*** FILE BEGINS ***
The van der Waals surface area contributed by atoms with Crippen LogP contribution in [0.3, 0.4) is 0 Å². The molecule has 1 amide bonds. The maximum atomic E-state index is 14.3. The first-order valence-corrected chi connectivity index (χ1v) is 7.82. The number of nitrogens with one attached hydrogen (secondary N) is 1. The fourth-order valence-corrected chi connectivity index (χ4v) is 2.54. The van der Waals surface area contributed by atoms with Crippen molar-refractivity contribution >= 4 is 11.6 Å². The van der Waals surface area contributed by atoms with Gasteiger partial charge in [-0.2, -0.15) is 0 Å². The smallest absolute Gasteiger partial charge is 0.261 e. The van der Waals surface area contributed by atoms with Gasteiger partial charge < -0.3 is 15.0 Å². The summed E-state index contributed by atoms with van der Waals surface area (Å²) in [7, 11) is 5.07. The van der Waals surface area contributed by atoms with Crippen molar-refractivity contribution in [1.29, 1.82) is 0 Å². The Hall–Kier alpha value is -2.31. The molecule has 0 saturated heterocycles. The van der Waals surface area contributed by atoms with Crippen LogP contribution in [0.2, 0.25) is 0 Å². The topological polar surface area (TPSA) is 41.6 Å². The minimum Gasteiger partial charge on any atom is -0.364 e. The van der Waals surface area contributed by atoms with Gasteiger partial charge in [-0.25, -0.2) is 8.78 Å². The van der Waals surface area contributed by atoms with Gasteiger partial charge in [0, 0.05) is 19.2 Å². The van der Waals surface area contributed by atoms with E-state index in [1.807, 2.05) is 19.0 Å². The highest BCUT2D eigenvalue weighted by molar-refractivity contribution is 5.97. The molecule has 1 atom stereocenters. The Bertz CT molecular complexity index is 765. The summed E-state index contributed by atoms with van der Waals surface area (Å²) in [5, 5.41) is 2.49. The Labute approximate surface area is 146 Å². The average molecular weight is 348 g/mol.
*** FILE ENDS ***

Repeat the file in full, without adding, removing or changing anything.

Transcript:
The van der Waals surface area contributed by atoms with Crippen LogP contribution in [0.3, 0.4) is 0 Å². The molecule has 1 amide bonds. The maximum atomic E-state index is 14.3. The first-order valence-corrected chi connectivity index (χ1v) is 7.82. The number of nitrogens with one attached hydrogen (secondary N) is 1. The fourth-order valence-corrected chi connectivity index (χ4v) is 2.54. The van der Waals surface area contributed by atoms with Crippen molar-refractivity contribution >= 4 is 11.6 Å². The van der Waals surface area contributed by atoms with Gasteiger partial charge in [-0.2, -0.15) is 0 Å². The smallest absolute Gasteiger partial charge is 0.261 e. The van der Waals surface area contributed by atoms with Gasteiger partial charge < -0.3 is 15.0 Å². The summed E-state index contributed by atoms with van der Waals surface area (Å²) in [7, 11) is 5.07. The van der Waals surface area contributed by atoms with Crippen molar-refractivity contribution in [1.29, 1.82) is 0 Å². The Hall–Kier alpha value is -2.31. The molecule has 0 saturated heterocycles. The van der Waals surface area contributed by atoms with Crippen LogP contribution in [0.2, 0.25) is 0 Å². The topological polar surface area (TPSA) is 41.6 Å². The minimum Gasteiger partial charge on any atom is -0.364 e. The van der Waals surface area contributed by atoms with Gasteiger partial charge in [-0.25, -0.2) is 8.78 Å². The van der Waals surface area contributed by atoms with Gasteiger partial charge in [0, 0.05) is 19.2 Å². The van der Waals surface area contributed by atoms with E-state index in [1.807, 2.05) is 19.0 Å². The highest BCUT2D eigenvalue weighted by molar-refractivity contribution is 5.97. The molecule has 1 atom stereocenters. The Bertz CT molecular complexity index is 765. The summed E-state index contributed by atoms with van der Waals surface area (Å²) in [5, 5.41) is 2.49. The Labute approximate surface area is 146 Å². The average molecular weight is 348 g/mol.